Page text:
Neu: “That’s just irritating for everyone. What we want instaed is something closer to conversation. And the buzz word that people are now usinmg is the social co-creation. If you want a vital animated brand, if you want to bring in people like this guyin the spot we just saw to help co-create that brand (…) so what you do is you send them of.”
Konzerne, die dem Kulturwandel einen Schritt näher kommen wollen, sollten sich das Video in Ruhe ansehen – und sich mal Gedanken darüber machen. Und idealerweise ihre Meinungen dazu mit uns teilen…
Those who see and embrace the modern social web world will understand the 7C’s by Umair Haque, Director of the Havas Media Lab.
“Social media strategy fits inside a marketing (business, corporate) strategy, and is shaped by it. Social strategy fits outside business and corporate strategies, and shapes them. Social strategies are about rewriting the logic of the industrial era entirely, shifting gears in how we think, envisioning a broader, more powerful, more challenging use of social tools. They are about developing the capacity to understand an organization’s role in society, and how to play a more constructive one, wielding sociality as a source of advantage — by acting radically more meaningfully than rivals. Social strategies are about reinventing tomorrow.”
These words correspond as a long version format with the interview I have given to the Internet World some months ago (German only).
In order to improve your online sales tactics, here is a clear cut approach by TJ McCue how to improve your website sales efforts. He shows us some good and bad examples of online sales communication.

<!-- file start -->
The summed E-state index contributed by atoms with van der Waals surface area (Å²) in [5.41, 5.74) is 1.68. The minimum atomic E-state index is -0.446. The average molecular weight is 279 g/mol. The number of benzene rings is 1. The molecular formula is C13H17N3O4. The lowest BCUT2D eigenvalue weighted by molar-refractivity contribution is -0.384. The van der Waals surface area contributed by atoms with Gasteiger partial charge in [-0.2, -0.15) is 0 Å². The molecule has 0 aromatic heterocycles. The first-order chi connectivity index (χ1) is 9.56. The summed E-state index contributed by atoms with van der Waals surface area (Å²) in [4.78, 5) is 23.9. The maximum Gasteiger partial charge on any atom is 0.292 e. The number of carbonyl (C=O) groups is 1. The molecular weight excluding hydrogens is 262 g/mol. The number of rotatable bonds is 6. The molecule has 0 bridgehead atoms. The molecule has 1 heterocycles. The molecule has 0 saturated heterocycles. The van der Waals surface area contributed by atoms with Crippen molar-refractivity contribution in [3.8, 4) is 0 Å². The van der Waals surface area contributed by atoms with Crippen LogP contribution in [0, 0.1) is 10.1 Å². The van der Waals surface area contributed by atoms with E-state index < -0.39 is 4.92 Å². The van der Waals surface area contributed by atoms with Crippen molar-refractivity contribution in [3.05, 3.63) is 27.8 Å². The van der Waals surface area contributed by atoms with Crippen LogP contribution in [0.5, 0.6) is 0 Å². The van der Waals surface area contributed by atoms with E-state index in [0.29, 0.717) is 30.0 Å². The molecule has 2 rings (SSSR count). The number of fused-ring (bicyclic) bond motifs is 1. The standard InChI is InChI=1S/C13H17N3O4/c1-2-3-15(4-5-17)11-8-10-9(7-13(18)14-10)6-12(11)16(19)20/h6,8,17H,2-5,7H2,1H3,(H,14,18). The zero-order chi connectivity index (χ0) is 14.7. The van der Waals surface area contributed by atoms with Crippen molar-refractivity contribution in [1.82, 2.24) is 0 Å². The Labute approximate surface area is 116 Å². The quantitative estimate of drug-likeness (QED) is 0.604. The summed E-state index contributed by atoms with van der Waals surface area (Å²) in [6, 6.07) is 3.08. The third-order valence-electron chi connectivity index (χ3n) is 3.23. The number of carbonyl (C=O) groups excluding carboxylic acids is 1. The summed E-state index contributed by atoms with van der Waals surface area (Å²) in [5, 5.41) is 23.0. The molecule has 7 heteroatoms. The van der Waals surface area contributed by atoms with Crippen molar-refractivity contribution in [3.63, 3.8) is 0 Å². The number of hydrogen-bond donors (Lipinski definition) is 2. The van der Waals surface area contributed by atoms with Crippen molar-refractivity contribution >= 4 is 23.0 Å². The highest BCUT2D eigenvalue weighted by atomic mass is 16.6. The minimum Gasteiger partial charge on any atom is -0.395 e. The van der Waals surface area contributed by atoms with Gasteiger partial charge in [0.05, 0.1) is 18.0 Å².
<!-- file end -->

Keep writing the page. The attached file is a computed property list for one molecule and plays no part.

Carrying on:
This funny insurance commercial from the Bangkok Insurance is excellent. It is showing the probability (0,00000001%) that your next unexpected accident or thunderstorm will not end without the need of an insurance company…
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Most companies wonder how the purchase funnel looks like when consumers evaluate products they think about buying. A recent study from ATG helps: 30% of consumers reach out to more than three commerce channels to research a product and make a purchase. This shows that retailers and merchants need a broader cross-channel approach to boost sales and enhance customer purchase decisions.
The consumer study found that more than three-quarters of consumers use two or more channels and nearly one-third work with even three or more channels to research and purchase products. While we have all expect that mobile use and social media find their way into consumers’ online commerce activities, it is surprising that traditional catalog channels are still popular.
“Merchants have heard the call for a stronger cross-channel strategy for many years, but what has been lacking is a deeper explanation about why this is so important. We are seeing a multi-channel revolution now, with a vast majority of consumers using multiple channels and now almost one-third actually relying on three or more channels to complete transactions. Retailers must direct their energy toward fulfilling the unique role and sales potential of each channel. This research illuminates the expectations consumers have for the Web, call centers, the store, catalogs, and email.” Nina McIntyre, Senior Vice President Marketing and CMO, ATG